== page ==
“If people will be able to monetize their personal genomic data, then you can imagine that some people might think, ‘If I claim to have a rare condition, many pharma companies will be interested in buying access to my genome’ — which is just not necessarily true. The value of a genome is kind of difficult to predict and it’s not correct to say that if you have something rare, then your genome will be more valuable. In fact many studies need a lot of control samples that are kind of just normal.”

Education can help make people aware that they won’t be making any more money by lying and that a middle-of-the-road genome might be just as interesting for a buyer as an unusual one. But Grishin also noted that a blockchain system can offer unique mechanisms that deter deception, even where education fails:

“Blockchain can help to create phenotype surveys that detect incorrect responses or identify where an individual participant has tried to lie. And this can be combined with blockchain-enabled escrow systems, where, for example, before you participate in a survey, you have to deposit a small amount of cryptocurrency in an escrow wallet.”

If conflicting responses indicate that someone has tried to lie about their medical condition, then their deposit could be withheld in a way that is much easier to implement within a blockchain system than compared to one using fiat currencies.

2018: Viruses and chromosomes hit the blockchain

Even with just a fraction of the population on board, given the data-intensivity of the body’s code, a tsunami of sequence is already flooding the existing centralized stores.

The complex, raw dataset of a single genome runs to 200 gigabytes: In June 2017, the U.S. National Institute of Health’s GenBank reportedly contained over two trillion bases of sequence. One of the world’s largest biotech firms, China’s BGI Genomics, announced that same month that it planned to produce five petabases of new DNA in 2017, increasing each year to hit 100 petabases by 2020.

In his interview with Cointelegraph, Lidsky proposed that the raw 200 gigabyte dataset is unnecessary for analysts, emphasizing that initial genome sequencing is read multiple times “say 30 or 100 times,” to mitigate inaccuracies. Once it’s combined, he explained, “the size of the sequence is reduced to 1.5 gigabytes.” This still requires significant compression to bring it to the blockchain. As a reference, the average size of a transaction on the Bitcoin (BTC) blockchain was 423 kilobytes, as of mid-June 2018.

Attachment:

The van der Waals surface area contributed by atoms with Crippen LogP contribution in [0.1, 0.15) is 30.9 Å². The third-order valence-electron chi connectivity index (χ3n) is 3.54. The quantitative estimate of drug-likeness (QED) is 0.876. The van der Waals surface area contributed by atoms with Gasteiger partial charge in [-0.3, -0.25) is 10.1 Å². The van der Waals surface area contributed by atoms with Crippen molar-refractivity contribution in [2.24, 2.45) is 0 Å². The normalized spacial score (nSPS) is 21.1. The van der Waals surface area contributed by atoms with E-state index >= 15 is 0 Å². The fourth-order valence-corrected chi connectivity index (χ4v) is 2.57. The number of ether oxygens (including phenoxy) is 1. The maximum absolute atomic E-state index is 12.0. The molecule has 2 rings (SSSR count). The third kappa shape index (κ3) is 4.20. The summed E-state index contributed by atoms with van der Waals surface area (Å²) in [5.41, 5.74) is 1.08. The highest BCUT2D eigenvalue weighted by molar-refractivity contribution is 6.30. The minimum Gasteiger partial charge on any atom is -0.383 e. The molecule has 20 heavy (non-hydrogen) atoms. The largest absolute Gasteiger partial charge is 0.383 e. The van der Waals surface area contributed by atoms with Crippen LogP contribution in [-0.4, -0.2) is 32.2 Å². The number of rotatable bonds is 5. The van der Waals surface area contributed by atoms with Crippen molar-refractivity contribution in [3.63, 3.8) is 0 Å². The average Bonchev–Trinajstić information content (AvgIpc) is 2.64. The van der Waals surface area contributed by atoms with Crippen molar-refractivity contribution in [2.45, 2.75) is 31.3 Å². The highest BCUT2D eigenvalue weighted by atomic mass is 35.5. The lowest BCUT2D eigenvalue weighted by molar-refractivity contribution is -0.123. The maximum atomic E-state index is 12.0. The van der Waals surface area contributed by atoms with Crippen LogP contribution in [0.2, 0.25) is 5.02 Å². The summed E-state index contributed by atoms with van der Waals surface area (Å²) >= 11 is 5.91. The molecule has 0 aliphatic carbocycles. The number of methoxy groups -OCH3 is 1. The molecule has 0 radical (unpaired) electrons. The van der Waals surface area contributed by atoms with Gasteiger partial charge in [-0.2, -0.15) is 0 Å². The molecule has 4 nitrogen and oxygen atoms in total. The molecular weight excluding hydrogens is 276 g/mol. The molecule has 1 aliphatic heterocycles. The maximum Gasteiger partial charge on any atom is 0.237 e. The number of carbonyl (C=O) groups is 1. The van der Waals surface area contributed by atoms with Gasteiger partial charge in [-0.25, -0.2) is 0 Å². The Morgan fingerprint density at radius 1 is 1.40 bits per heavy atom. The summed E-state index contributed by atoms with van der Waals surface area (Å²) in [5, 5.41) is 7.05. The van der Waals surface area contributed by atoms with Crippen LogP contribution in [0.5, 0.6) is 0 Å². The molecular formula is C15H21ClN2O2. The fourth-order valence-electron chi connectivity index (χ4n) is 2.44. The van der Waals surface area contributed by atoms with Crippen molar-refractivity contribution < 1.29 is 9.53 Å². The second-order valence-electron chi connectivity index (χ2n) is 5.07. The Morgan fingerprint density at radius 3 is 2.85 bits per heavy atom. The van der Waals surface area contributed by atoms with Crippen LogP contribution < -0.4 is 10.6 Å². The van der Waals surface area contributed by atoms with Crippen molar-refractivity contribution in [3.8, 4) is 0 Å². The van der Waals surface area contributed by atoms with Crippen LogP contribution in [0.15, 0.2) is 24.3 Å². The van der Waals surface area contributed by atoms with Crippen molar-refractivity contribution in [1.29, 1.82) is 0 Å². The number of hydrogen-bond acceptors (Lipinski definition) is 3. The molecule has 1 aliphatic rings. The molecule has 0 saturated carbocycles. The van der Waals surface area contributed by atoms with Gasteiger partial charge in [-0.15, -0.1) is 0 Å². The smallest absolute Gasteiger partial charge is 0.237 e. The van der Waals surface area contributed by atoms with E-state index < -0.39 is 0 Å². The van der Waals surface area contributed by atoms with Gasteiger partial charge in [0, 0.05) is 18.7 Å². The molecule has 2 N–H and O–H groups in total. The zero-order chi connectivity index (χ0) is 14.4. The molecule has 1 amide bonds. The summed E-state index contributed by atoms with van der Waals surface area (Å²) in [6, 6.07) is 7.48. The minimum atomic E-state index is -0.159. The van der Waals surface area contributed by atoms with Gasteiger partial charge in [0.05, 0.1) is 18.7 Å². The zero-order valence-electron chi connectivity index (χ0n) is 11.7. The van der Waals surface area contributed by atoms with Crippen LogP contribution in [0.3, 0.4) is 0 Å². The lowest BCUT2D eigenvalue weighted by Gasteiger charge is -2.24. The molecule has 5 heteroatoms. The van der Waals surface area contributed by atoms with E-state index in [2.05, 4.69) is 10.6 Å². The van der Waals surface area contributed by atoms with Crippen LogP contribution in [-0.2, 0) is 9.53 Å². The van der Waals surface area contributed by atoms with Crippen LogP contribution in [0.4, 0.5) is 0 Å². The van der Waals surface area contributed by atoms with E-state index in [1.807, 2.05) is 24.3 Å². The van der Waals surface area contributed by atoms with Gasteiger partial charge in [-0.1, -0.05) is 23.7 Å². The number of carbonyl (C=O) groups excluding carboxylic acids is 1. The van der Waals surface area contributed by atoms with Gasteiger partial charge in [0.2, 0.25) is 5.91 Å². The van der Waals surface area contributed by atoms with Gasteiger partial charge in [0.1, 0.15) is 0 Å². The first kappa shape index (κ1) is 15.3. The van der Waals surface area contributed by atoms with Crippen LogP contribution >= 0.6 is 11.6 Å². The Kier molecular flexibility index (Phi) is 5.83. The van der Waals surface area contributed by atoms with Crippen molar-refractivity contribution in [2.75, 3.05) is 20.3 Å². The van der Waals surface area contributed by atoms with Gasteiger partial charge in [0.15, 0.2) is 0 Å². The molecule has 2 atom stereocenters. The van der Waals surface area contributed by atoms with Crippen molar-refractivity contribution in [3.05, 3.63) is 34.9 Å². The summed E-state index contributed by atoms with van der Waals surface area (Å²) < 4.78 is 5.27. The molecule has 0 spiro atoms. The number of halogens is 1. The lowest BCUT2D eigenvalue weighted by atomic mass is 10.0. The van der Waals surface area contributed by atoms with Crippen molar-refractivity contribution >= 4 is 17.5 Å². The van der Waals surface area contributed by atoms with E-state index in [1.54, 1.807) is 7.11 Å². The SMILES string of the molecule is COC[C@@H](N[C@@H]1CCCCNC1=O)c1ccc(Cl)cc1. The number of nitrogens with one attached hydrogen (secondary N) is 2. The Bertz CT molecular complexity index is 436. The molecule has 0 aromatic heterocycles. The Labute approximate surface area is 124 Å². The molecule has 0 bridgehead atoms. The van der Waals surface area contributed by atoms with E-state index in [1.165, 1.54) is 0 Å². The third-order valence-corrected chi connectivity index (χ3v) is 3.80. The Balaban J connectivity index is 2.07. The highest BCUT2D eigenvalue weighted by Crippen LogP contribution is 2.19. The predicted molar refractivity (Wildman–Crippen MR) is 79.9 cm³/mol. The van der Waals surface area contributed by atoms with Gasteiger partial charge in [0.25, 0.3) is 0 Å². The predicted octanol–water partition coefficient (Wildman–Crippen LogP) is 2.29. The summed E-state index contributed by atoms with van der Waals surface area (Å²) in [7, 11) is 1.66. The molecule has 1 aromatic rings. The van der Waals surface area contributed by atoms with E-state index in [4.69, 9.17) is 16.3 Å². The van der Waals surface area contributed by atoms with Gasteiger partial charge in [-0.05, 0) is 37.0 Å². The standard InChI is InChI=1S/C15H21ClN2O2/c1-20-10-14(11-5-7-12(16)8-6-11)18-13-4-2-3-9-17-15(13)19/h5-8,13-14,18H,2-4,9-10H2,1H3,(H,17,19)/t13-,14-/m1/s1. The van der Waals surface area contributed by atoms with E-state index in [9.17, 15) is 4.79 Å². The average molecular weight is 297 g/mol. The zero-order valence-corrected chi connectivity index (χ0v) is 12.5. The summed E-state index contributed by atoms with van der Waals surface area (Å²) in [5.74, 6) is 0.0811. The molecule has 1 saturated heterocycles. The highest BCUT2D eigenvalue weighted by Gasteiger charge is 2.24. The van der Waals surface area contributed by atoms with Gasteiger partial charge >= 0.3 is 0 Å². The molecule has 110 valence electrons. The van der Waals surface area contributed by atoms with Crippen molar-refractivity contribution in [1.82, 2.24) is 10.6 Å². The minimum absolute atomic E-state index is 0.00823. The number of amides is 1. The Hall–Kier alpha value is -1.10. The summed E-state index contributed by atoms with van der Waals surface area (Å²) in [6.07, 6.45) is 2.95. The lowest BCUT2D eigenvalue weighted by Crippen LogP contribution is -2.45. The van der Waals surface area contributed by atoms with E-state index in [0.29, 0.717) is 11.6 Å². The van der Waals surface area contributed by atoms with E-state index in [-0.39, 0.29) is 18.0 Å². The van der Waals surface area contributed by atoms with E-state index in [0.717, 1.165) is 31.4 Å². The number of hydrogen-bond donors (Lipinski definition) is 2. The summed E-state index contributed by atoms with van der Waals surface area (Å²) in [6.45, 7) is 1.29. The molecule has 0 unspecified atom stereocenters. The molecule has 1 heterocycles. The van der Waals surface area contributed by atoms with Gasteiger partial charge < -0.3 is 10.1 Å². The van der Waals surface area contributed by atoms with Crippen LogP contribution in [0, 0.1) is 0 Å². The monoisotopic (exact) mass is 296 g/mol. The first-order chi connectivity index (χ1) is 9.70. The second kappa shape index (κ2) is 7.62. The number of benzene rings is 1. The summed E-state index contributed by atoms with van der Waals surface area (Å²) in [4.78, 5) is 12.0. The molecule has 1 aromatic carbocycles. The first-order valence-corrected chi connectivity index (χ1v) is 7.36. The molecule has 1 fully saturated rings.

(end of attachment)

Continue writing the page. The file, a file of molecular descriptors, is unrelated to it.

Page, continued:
In June, DNAtix announced the first transfer of a complete chromosome using blockchain technology — specifically IBM’s Hyperledger fabric. Lidsky told Cointelegraph the firm had succeeded in achieving a 99 percent compression rate for DNA this August.

Nebula, for its part, envisions that even on a blockchain, data transfer is unnecessary and ill-advised, given the unique sensitivity of genomics. It proposes sharing data access instead. The solution would combine blockchain with advanced encryption techniques and distributed computing methods. As Grishin outlined:

“Your data can be analyzed locally on your computer by you just running an app on your data yourself […] with additional security measures in place — for example, by using homomorphic encryption to share data in an encrypted form.”

Grishin explained that homomorphic techniques encrypt data but ensure that it is not “nonsensical” — creating “transformations that morph the data without disturbing it”:

“The data buyer doesn’t get the underlying data itself but computes on its encrypted form to derive results from it. Code is therefore being moved to the data rather than data being moved to researchers.”

Encrypted data can be made available to developers of so-called genomic apps — something that Nebula, DNAtix and many other emerging startups in the field all propose as one means of providing users with an interpretation of their data. They could also provide a further source of monetization for researchers and other third-party developers.